The presidential candidates have recently intensified their efforts to woo Catholic voters, underscoring the election-year significance of this key swing constituency. Pew Forum Senior Fellow John Green discusses Catholic voting trends in past elections, the challenges facing the campaigns as they reach out to Catholics and how the church’s growing Hispanic population may impact future elections.
John Green, Senior Fellow in Religion and American Politics, Pew Forum on Religion & Public Life
Mark O’Keefe, Associate Director, Web Publishing, Pew Forum on Religion & Public Life
Pope Benedict XVI is scheduled to arrive in Washington on April 15 to begin what will be his first visit to the United States. Is such a visit during an election year likely to have an effect on Catholic voters?
The visit is unlikely to have a direct impact on many voters because the pope is unlikely to endorse a particular candidate or to take a position on the different controversies in American elections. However, his visit could have an important indirect effect on Catholics. The pope is very likely to talk about issues, and issues can matter to voters. For example, if he stresses conservative social issues such as opposition to abortion and same-sex marriage, that may energize conservative Catholics. And if he speaks out against the Iraq war or talks about social welfare issues and immigration, that may energize the liberal Catholic left. If he talks about all those issues, he may energize a variety of Catholic voters.
One of the most enduring images in American politics is of the New Deal coalition of President Franklin D. Roosevelt from the 1930s and 1940s. One of the pillars of the New Deal coalition was the strong Democratic support of white Catholics, that is, Catholics of European ancestry. This image has stuck in many people’s minds; however, it is no longer accurate. The high point of the Democratic identification among Catholics came in 1960 when one of their own, John F. Kennedy, ran for the presidency and became the first and only Roman Catholic to be elected president of the United States.
But since then, Catholics have become markedly less Democratic. Starting in the 1970s a strong Republican contingent began to develop among white Catholics, and many Catholics became independents. Many Catholics are swing voters, switching between the Democrats and the Republicans depending on the candidates and the issues in campaigns. In fact, some pundits argue that as the Catholic swing vote goes, so goes the presidential election.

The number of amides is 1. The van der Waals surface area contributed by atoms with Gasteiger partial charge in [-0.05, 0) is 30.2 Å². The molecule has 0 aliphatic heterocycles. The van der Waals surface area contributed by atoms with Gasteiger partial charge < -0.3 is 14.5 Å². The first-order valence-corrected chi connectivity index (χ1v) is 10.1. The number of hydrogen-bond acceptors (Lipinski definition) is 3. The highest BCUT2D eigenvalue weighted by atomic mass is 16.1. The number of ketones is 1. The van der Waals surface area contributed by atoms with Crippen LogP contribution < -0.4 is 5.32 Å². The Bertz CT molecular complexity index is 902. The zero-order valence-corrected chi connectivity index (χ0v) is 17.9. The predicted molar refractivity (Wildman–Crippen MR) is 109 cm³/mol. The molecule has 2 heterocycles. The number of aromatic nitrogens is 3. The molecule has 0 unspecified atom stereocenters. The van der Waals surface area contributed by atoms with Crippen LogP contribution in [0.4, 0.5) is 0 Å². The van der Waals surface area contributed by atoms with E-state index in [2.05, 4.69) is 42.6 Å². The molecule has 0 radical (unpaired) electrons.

Today, Catholics are quite divided politically. What we have is not one Catholic vote but several different Catholic votes: a Catholic Republican vote, a Catholic swing vote and a Catholic Democratic vote, which includes most minority Catholics. Among white Catholics, these differences are based in part on Mass attendance and religious beliefs. For example, more-observant Catholics tend to vote Republican while less-observant Catholics tend to vote Democratic.
In 2004, President Bush, a Methodist, won a majority of the Catholic vote even though his opponent, John Kerry, is a Roman Catholic. What was Bush’s Catholic outreach strategy and why was it so successful?
One of the reasons that President Bush was successful with the Catholic vote in 2004 was because of the problems John Kerry had with his fellow Catholics. There were some prominent church leaders, for instance, who said they wouldn’t administer Communion to John Kerry because he was in favor of abortion rights. Thus there was quite a debate within the Catholic community about John Kerry. This debate reveals how much Catholic politics has changed since the days of the New Deal coalition. When John F. Kennedy ran for president in 1960, one of the big questions a lot of Americans had was this: Is John Kennedy too Catholic to be the president of a country where the majority of the people are Protestant? By the time John Kerry ran in 2004, there were many Americans, including a lot of Roman Catholics, who wondered if he was Catholic enough to be a good president.
But Kerry’s problems aside, President Bush and the Republican Party worked very, very hard to court Catholic voters. There was quite a concerted campaign to mobilize the votes of Catholics, particularly conservative Catholics, but also Catholic swing voters.
There were several important elements to this effort. First, President Bush had many appearances with Catholic leaders, going out of his way to be seen with the bishops and cardinals. He spoke at Catholic institutions like the University of Notre Dame and the national convention of the Knights of Columbus. In these venues, Bush routinely quoted important Catholic figures and played up his visits with Pope John Paul II. Second, the Republicans worked very hard to organize grassroots activists within the Catholic community. In fact, one of the categories of the GOP’s “team leaders” in the 2004 campaign was Catholics, and a similar effort persists today.